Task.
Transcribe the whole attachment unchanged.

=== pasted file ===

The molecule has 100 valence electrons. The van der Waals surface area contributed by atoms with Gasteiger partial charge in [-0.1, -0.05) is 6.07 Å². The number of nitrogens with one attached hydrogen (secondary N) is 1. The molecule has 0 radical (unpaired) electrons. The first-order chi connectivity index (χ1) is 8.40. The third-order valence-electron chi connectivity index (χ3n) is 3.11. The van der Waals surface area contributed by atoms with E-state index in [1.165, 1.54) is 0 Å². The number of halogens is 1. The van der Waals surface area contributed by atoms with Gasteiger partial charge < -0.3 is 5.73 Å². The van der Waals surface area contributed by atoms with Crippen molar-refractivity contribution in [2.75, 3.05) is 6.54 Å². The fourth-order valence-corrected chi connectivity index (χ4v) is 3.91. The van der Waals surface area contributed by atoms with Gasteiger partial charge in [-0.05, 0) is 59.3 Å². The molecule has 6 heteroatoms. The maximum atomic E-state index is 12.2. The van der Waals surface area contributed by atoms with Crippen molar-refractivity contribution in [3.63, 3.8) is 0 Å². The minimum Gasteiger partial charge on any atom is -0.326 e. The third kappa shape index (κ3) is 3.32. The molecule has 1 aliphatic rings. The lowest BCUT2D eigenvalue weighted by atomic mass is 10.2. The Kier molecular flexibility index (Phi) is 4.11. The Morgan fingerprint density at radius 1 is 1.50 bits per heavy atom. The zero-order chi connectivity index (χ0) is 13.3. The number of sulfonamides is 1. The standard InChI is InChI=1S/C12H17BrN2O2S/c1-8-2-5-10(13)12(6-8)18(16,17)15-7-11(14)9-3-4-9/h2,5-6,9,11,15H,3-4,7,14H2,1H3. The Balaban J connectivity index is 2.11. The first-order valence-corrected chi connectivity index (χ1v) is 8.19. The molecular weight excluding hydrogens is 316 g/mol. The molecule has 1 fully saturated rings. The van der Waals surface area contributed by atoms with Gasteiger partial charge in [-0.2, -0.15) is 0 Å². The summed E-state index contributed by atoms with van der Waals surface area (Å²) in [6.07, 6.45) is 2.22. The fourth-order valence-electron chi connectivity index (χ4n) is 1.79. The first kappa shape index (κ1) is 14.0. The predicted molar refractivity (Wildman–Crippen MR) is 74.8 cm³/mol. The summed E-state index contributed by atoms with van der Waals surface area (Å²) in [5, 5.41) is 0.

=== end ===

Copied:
The molecule has 100 valence electrons. The van der Waals surface area contributed by atoms with Gasteiger partial charge in [-0.1, -0.05) is 6.07 Å². The number of nitrogens with one attached hydrogen (secondary N) is 1. The molecule has 0 radical (unpaired) electrons. The first-order chi connectivity index (χ1) is 8.40. The third-order valence-electron chi connectivity index (χ3n) is 3.11. The van der Waals surface area contributed by atoms with E-state index in [1.165, 1.54) is 0 Å². The number of halogens is 1. The van der Waals surface area contributed by atoms with Gasteiger partial charge < -0.3 is 5.73 Å². The van der Waals surface area contributed by atoms with Crippen molar-refractivity contribution in [2.75, 3.05) is 6.54 Å². The fourth-order valence-corrected chi connectivity index (χ4v) is 3.91. The van der Waals surface area contributed by atoms with Gasteiger partial charge in [-0.05, 0) is 59.3 Å². The molecule has 6 heteroatoms. The maximum atomic E-state index is 12.2. The van der Waals surface area contributed by atoms with Crippen molar-refractivity contribution in [3.63, 3.8) is 0 Å². The minimum Gasteiger partial charge on any atom is -0.326 e. The third kappa shape index (κ3) is 3.32. The molecule has 1 aliphatic rings. The lowest BCUT2D eigenvalue weighted by atomic mass is 10.2. The Kier molecular flexibility index (Phi) is 4.11. The Morgan fingerprint density at radius 1 is 1.50 bits per heavy atom. The zero-order chi connectivity index (χ0) is 13.3. The number of sulfonamides is 1. The standard InChI is InChI=1S/C12H17BrN2O2S/c1-8-2-5-10(13)12(6-8)18(16,17)15-7-11(14)9-3-4-9/h2,5-6,9,11,15H,3-4,7,14H2,1H3. The Balaban J connectivity index is 2.11. The first-order valence-corrected chi connectivity index (χ1v) is 8.19. The molecular weight excluding hydrogens is 316 g/mol. The molecule has 1 fully saturated rings. The van der Waals surface area contributed by atoms with Gasteiger partial charge in [-0.2, -0.15) is 0 Å². The summed E-state index contributed by atoms with van der Waals surface area (Å²) in [6.07, 6.45) is 2.22. The fourth-order valence-electron chi connectivity index (χ4n) is 1.79. The first kappa shape index (κ1) is 14.0. The predicted molar refractivity (Wildman–Crippen MR) is 74.8 cm³/mol. The summed E-state index contributed by atoms with van der Waals surface area (Å²) in [5, 5.41) is 0.